By Scott Malone and Tim Baysinger
(Reuters) - PepsiCo pulled a commercial featuring model Kendall Jenner on Wednesday after the ad prompted outrage and ridicule from those who said it trivialized rights protests and public unrest in the United States.
The ad, released late on Tuesday, shows the fashion celebrity and reality TV star in a photo shoot when she sees protesters marching. Removing her wig and makeup, Jenner joins the crowd and hands a baseball cap-wearing police officer a can of Pepsi, prompting him to smile while marchers cheer and hug.
"Pepsi was trying to project a global message of unity, peace and understanding," the company said in a statement. "Clearly we missed the mark, and we apologise. We did not intend to make light of any serious issue. We are removing the content and halting any further rollout."
Pepsi also apologised to Jenner. A representative for Jenner did not return a call for comment.
The spot drew criticism on Twitter, with users saying it belittled the anti-police violence protests over recent years in cities including Ferguson, Missouri, and Baltimore following police killings of unarmed black men and women.
Pepsi said the ad was created by its in-house shop, Creators League Studio. Charlie Hopper, principal and writer at advertising agency Young & Laramore said such backlash is a risk brands take when they lack outside perspective.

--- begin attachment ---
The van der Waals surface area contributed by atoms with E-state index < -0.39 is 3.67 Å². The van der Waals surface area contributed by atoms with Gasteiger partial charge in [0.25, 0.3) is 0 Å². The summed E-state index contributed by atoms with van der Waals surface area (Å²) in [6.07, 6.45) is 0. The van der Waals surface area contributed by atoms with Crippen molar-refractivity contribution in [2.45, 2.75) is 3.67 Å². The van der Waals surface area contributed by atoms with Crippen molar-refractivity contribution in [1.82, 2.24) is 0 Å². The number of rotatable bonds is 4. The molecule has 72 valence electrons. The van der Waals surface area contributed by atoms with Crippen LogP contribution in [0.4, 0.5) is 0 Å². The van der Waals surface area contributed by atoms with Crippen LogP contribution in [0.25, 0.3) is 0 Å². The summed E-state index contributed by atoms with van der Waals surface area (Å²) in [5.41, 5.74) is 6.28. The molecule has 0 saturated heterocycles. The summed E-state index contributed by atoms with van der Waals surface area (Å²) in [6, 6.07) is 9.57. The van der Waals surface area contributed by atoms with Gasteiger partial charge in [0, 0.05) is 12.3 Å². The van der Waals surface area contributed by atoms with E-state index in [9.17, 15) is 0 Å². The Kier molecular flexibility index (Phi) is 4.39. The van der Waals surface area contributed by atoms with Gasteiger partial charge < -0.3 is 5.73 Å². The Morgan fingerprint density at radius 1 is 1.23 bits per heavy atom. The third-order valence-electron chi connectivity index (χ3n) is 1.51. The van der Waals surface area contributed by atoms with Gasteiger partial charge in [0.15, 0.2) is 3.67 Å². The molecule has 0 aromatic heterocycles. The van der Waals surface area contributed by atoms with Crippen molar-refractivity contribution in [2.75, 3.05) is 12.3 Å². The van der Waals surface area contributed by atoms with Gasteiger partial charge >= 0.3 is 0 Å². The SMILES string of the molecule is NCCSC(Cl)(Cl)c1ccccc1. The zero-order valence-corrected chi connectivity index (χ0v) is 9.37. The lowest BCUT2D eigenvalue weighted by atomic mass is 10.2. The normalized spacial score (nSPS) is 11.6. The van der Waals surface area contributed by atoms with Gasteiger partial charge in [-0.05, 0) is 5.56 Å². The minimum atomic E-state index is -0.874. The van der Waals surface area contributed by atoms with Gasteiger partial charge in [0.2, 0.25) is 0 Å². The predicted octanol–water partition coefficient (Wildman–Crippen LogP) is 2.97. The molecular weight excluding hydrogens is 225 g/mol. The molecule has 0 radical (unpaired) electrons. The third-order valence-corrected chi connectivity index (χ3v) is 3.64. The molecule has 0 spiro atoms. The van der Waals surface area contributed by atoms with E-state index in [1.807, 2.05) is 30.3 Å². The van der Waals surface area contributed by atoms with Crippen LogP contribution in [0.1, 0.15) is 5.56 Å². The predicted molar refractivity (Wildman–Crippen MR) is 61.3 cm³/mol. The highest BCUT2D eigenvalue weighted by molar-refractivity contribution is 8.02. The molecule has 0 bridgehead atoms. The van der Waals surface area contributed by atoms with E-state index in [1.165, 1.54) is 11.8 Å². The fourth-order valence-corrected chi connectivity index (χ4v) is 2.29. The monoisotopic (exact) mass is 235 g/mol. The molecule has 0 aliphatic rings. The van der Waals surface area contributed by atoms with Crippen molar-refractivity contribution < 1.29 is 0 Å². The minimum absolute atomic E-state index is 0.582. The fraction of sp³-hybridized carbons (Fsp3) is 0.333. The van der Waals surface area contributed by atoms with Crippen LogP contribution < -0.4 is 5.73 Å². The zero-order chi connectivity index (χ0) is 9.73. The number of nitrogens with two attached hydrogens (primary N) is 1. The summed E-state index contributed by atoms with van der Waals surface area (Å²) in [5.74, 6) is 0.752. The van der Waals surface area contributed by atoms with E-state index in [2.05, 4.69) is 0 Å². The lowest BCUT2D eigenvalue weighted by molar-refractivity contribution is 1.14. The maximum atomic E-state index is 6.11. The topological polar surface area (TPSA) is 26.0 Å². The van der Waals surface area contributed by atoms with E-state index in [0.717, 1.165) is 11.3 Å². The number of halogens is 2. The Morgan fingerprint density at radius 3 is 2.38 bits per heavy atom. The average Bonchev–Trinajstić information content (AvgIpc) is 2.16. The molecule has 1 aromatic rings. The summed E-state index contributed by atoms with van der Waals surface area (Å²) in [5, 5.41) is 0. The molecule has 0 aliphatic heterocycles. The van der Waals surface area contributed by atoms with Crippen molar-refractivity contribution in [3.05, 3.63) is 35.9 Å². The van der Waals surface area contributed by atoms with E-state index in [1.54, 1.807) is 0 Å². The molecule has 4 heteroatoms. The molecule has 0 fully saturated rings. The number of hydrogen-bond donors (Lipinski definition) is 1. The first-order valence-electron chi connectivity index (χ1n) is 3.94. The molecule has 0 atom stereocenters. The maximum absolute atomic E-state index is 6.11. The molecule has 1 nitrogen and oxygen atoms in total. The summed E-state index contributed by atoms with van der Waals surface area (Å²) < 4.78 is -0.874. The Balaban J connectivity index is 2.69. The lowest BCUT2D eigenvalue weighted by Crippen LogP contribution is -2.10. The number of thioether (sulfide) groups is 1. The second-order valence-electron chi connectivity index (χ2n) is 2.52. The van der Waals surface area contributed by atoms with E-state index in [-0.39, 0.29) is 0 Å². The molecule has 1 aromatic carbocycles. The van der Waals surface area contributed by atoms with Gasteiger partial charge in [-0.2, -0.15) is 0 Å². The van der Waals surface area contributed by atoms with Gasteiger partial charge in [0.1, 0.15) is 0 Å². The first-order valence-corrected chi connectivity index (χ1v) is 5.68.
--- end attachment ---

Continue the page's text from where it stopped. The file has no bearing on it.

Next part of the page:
"This is a good example of what happens when you don't get the objective input of a classic agency relationship that can say, 'We need to save you from your worst impulses,'" he said.
'THIS AD IS TRASH'
Observers quickly condemned the ad, which did not make clear what the marchers were protesting.
"If I had carried Pepsi, I guess I never would have gotten arrested. Who knew?" activist DeRay McKesson, one of the best-known voices of the Black Lives Matter movement, tweeted. "Pepsi, this ad is trash."
Bernice King, daughter of civil rights leader Martin Luther King Jr., whose assassination occurred 49 years ago on the day Pepsi's ad debuted, tweeted a picture of her father protesting as an officer's hand grips his chest, with the caption: "If only Daddy would have known about the power of #Pepsi."
Many on Twitter criticized the advertisement as a play on today's Black Lives Matter movement, and circulated a 2016 image of Leshia Evans as a point of comparison. Evans, standing passively and wearing a dress, was detained by police in riot gear during a protest in Baton Rouge, Louisiana, not long after the fatal shooting of Alton Sterling by police.
It was not the first time Pepsi has touched a nerve. In 2013, it pulled an online ad for its Mountain Dew beverage amid complaints the spot embraced racial stereotypes and made light of violence towards women. The ad featured a battered white woman on crutches trying to pick out her assailant from a police lineup featuring five African-American men and a goat.
Dr. Boyce Watkins, a social commentator and author, had called that ad "arguably the most racist commercial in history."
Wall Street appeared unfazed by the flap, with PepsiCo trading marginally higher at $112.17.
(This version of the story corrects sixth paragraph to show Hopper's title is principal and writer, not creative director)
(Reporting by Scott Malone and Tim Baysinger and Anya George Tharakan, additional reporting by Angela Moon; writing by Franklin Paul; editing by Meredith Mazzilli and Richard Chang)